FARNBOROUGH: For the first time at an air show, Raytheon has presented its offering for the replacement of the T-38 trainer here, the T-100. Thanks to the buckets of rain that keep falling we can’t offer you a photo, but we can tell you the plane is here.
We understand the company is likely to make the decision about where to build the 70 percent of the program that will be built in the United States by this fall.
Where the work gets done is a crucial political and technical issue since the Italian company Leonardo, formerly known as Finmeccanica, currently builds the aircraft. As Northrop Grumman knows all too well, having your offering tarred as “foreign” can be a crippling constraint. Of course, the aircraft is only one component of the training system, which includes twin Honeywell Aerospace F124 engines, a training system developed by CAE, a helmet-mounted display and simulators.
The Air Force will probably issue its request for proposal come the end of this year. After years of to-and-fro over the program’s prospects (no one disagrees that it’s needed) the Air Force seems to have locked the trainer into its budget.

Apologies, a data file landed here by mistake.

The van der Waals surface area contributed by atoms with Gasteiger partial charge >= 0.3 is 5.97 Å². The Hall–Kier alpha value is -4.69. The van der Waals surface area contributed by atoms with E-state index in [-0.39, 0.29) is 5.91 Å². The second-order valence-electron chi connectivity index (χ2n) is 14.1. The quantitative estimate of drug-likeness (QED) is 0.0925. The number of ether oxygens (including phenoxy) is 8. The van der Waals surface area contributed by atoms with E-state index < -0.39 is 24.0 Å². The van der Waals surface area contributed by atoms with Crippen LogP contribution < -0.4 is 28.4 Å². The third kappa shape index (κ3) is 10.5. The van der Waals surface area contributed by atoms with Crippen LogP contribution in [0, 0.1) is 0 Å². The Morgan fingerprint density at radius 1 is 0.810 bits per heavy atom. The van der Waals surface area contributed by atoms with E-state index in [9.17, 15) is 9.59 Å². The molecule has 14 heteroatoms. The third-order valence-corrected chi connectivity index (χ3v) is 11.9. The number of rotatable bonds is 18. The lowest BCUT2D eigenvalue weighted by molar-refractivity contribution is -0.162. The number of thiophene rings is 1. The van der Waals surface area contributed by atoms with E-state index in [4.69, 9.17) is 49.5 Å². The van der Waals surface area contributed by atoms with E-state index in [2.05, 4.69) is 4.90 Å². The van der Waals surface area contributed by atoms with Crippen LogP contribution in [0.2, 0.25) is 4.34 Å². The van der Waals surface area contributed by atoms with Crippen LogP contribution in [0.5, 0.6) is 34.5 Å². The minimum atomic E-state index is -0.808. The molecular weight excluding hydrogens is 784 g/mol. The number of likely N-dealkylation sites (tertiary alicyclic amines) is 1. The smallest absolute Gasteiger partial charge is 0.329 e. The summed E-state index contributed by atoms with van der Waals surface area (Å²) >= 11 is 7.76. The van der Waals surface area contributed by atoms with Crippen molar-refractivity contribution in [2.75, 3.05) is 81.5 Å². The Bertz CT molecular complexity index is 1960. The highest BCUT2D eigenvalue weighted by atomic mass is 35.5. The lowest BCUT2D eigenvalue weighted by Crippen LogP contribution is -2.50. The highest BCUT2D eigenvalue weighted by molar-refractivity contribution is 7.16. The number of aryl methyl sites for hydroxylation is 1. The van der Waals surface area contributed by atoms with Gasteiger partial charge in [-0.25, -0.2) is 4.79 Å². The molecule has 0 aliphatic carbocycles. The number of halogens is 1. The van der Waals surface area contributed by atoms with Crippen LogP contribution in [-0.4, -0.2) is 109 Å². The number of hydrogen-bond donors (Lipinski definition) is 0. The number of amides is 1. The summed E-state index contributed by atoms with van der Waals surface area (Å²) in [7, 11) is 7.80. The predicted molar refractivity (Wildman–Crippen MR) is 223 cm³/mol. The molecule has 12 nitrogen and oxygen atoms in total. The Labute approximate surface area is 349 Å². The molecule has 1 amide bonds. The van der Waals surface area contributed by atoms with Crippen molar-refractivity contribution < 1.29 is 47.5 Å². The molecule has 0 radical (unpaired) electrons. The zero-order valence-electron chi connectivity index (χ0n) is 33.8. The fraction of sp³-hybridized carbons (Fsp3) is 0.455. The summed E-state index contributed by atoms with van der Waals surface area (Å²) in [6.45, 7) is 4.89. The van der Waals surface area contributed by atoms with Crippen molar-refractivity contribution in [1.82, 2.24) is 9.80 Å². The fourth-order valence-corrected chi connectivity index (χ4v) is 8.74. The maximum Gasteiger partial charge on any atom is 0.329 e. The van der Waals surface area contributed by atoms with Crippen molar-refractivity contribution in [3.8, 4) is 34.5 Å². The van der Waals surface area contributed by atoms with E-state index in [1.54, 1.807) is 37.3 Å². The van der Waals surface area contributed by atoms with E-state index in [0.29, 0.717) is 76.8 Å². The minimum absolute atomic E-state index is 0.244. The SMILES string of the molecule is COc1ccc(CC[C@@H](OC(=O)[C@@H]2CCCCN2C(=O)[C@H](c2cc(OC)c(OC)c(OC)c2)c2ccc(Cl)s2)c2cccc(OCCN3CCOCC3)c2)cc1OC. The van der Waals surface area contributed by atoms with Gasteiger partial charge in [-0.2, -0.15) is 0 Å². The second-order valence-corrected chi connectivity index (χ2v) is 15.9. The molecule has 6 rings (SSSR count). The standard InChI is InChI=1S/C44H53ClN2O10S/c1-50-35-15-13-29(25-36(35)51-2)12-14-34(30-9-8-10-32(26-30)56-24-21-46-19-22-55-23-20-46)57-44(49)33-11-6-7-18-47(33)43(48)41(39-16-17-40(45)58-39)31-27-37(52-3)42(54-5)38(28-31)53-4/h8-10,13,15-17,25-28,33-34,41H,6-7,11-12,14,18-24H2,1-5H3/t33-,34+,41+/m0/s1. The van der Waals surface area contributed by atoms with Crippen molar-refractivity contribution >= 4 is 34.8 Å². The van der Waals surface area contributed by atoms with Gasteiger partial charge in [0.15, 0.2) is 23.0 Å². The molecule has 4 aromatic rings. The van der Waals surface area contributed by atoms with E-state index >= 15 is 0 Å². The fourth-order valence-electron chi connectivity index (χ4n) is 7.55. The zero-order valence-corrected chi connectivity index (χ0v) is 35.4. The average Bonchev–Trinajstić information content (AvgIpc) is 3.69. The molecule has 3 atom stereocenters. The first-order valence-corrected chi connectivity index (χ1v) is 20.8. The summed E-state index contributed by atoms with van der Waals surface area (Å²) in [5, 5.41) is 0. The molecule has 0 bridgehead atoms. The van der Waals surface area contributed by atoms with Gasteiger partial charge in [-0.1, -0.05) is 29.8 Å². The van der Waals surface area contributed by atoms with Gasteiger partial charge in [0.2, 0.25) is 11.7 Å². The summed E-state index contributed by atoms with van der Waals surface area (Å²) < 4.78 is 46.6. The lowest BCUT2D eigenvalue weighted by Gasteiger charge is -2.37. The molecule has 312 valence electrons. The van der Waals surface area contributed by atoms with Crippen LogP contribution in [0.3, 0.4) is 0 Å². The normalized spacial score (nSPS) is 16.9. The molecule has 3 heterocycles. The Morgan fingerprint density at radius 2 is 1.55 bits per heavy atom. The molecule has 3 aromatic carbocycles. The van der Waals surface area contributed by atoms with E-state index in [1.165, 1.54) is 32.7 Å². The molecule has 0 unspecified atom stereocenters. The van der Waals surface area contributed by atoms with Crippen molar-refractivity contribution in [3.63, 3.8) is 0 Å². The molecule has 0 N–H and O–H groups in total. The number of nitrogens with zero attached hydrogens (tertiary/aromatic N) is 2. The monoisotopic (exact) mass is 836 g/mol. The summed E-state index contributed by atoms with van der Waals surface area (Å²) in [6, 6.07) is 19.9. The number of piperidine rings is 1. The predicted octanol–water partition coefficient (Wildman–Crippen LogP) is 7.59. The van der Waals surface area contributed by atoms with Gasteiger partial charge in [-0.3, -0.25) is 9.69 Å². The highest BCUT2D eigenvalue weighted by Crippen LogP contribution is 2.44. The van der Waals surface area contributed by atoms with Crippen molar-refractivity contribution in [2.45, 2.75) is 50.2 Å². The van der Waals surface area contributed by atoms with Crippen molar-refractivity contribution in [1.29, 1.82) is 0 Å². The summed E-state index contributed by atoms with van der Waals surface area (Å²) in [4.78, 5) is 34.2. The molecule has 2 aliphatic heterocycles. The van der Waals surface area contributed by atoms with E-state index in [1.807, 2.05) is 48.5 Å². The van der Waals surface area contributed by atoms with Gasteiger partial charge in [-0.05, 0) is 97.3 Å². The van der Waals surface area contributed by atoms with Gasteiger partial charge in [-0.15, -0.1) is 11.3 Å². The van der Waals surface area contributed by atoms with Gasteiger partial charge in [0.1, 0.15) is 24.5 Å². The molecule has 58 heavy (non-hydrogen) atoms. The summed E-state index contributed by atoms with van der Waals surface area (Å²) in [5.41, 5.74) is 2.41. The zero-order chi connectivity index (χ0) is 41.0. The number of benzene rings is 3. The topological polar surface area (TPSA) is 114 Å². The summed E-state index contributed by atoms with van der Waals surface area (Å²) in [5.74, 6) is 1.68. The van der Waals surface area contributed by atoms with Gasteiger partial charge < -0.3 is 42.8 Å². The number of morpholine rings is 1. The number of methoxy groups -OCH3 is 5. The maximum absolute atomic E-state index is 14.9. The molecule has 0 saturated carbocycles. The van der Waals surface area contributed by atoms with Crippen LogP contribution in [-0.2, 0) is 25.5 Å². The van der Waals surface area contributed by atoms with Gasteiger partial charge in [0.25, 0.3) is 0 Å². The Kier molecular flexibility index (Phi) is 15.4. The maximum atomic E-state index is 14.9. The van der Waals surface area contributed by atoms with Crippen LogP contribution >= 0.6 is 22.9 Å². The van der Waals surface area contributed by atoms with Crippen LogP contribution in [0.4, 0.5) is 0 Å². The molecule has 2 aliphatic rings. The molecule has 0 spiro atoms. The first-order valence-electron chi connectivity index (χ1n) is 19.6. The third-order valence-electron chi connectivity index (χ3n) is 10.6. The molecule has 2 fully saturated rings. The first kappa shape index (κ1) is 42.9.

Raytheon’s competitors includes Lockheed Martin and Korea Aerospace Industries, who have teamed up to offer the T-50A. Boeing/Saab team will offer something about which they remain tight-lipped. And a Northrop Grumman-led group that includes BAE Systems and L2 .
We spoke today with Raytheon’s Dan Darnell, former head of the Air Force’s Thunderbirds and and an F-15 pilot with 15 years experience, about the program at Raytheon’s chalet here. One bit of new news: Darnell told reporters that the Air Force has indicated it would be interested in a trainer aircraft that could also replace the A-10 Warthog for Close Air Support missions. It’s not a requirement, Darnell said, but…